Tag Archives: mexico

FILM REVIEW: The Shallows

There’s only one thing worse than a rubbish shark-based thriller – and that’s a rubbish shark-based thriller that initially hints at having a little bit of promise.

The Shallows, regrettably, is one such film.

Nancy (Blake Lively), has dropped out from her medical studies and is taking a vacation in Mexico in order to try to come to terms with the death of her mother. She’s on a very personal mission to find her mother’s favourite ‘secret’ beach; a remote cove tucked away from civilisation in which the pair of them had shared some wonderful memories in the past.

A keen surfer, she plans to ride the impressive waves that crash onto this beautiful beach.

Unfortunately for her, she’s managed to coincide her watery frolics with the sinister intentions of a great white shark, hell-bent on guarding its feeding grounds, having recently killed a large whale whose huge carcass is now wedged within the rocks and coral of ‘the shallows’.

It’s fair to say, this probably isn’t going to be a good day for Nancy, and it certainly isn’t going to end well – a little like this film.

Granted, there’s not too much here to hang an entire feature film upon. The promise of thrills and spills in the shallow waters of the ocean combined with a rather bolted-on back-story of family bonds, love and respect, are meagre ingredients with which to whip up anything original or of note.

In fairness though to Blake Lively, she makes a fairly decent fist of what she’s given here as she walks and talks us through the bleedin’ obvious by way of a sort of lightly-pained monologue, punctuated on increasingly frequent occasion by grisly moments of misfortune and gore.

It’s all very slick. Too slick in fact.

Smart phone screens flash up on screen unnecessarily, relaying text conversations. Nancy’s divers watch display flashes up too, counting down the minutes until the small rocky oasis that she’s found herself marooned upon, will become submerged beneath the water, leaving her effectively as shark bait.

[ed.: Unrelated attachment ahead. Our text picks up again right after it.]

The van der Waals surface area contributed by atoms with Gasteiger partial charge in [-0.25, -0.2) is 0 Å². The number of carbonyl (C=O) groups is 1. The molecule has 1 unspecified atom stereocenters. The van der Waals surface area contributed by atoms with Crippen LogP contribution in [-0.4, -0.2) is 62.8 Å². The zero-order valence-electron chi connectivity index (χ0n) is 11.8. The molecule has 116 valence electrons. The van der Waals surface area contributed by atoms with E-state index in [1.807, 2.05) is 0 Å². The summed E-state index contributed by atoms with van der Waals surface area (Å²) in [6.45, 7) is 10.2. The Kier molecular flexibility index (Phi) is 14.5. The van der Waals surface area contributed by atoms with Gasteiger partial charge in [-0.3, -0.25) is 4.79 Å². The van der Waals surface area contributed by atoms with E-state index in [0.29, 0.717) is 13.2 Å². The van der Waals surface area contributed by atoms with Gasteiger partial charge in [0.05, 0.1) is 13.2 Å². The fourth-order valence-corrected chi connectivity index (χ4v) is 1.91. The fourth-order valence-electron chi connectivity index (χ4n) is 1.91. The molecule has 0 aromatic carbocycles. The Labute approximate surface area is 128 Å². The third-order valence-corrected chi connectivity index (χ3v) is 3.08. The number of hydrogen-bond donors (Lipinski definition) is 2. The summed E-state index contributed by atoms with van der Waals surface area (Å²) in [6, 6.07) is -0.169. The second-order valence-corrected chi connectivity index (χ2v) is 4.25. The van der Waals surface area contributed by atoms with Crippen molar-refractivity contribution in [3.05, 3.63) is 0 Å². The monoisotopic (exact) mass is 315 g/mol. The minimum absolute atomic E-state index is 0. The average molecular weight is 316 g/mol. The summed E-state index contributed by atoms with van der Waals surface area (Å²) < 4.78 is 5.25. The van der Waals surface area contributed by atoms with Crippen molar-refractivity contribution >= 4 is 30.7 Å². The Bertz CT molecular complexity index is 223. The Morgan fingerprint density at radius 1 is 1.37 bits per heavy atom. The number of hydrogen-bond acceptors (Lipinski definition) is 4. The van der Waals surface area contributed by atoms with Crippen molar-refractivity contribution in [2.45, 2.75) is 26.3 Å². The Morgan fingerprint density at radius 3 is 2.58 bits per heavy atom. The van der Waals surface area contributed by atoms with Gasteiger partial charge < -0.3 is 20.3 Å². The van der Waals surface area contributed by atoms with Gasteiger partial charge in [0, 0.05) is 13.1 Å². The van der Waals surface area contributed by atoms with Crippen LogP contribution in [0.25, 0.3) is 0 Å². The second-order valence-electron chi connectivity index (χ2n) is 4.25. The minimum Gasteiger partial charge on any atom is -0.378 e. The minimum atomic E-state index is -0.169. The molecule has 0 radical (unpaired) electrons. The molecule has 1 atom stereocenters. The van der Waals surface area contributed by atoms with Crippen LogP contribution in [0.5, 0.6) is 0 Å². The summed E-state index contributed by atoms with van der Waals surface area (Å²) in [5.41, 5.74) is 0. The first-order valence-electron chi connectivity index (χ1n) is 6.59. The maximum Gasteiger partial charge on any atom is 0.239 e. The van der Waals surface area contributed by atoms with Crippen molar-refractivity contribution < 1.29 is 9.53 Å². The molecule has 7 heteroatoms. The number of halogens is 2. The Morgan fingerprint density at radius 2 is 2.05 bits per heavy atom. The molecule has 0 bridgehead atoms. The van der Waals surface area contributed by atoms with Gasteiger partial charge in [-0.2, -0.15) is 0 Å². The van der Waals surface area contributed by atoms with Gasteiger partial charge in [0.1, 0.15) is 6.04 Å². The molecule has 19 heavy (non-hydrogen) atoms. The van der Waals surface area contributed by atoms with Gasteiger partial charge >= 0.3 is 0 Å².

This should at least make for slightly tense proceedings, if not riveting viewing.

It doesn’t.

A more sympathetic director would have perhaps provided a permanent clock display on screen throughout the film’s duration, providing a countdown until the end credits.

The Shallows is a film in which absolutely nothing is left to the imagination. Everything is played out like a sort of shark movie-making guide for beginners, step by painful step, but with no mischievous sense of irony. Everything ties up neatly according to a set of circumstances and parameters that are absolutely shoved into our collective face, one by one, throughout the film’s eighty-four or so minutes.

If all of the above was the sum total of the film’s crimes against cinema, you could write the whole thing off as a reasonably harmless, yet hugely forgettable use of your time, and not think twice about it. But having hinted from the off that it might – just might – have the potential to be a cult B movie of note, it’s the at first gradual, and eventually rapid degeneration of this film into pure, mindless Hollywood guff that is so achingly disappointing.

And the less said about the film’s pitiful conclusion, the better.

For some reason it all brought to mind a Laurel & Hardy skit in which the hapless pair’s best bungling efforts ended – as they always do – with everything falling down (literally) on top of Olly, but in a painfully drawn out, staggered sequence of carnage, each tumble and fall worse than the previous one, culminating in Hardy, sat on his arse in a pile of dust, rubble and debris; and as he takes one final, unimpressed look at the camera, another brick falls on his head, and then another, and then a long pause, another resigned look at the camera, and then another brick, right on the head – complete with comedy sound effects.

Just when you think it can’t get any worse…

‘Shallows’ by name, shallow by nature.





FILM REVIEW (2015): Spectre

I’m going to stick my neck out here and say that Sam Mendes is a big Bond fan.
Of course, the fact that he’s directed the last two Bond outings is the big give away, but it’s how he’s done it which is the most telling thing.
Mendes’ first outing, Skyfall, was arguably the best Bond film for many a long year and although his latest attempt possibly lacks the depth and subtext of its predecessor, as a pure, two hour slice of vintage James Bond, Spectre possibly even tops that.
Although it’s now become increasingly difficult to sum up Bond without coming over all Alan Partridge, Spectre is slick, chic, cheeky, sultry, amusing, dynamic, sexy, global, ridiculous and effortlessly cool.
There are tips of the hat to historical James Bond everywhere in Mendes’ casting. From the Dr No-esque instigator of all of the world’s evils (Christopher Wlatz playing Blofeld), to a vocally-stumped ape of a baddie (Dave Bautista plays Mr. Hinx), to not one, but two Bond love interests in the ever so shapely shape of Monica Bellucci – playing Lucia Sciarra – and Lea Seydoux of the very excellent Blue is the warmest colour fame, portraying Dr. Madeleine Swann.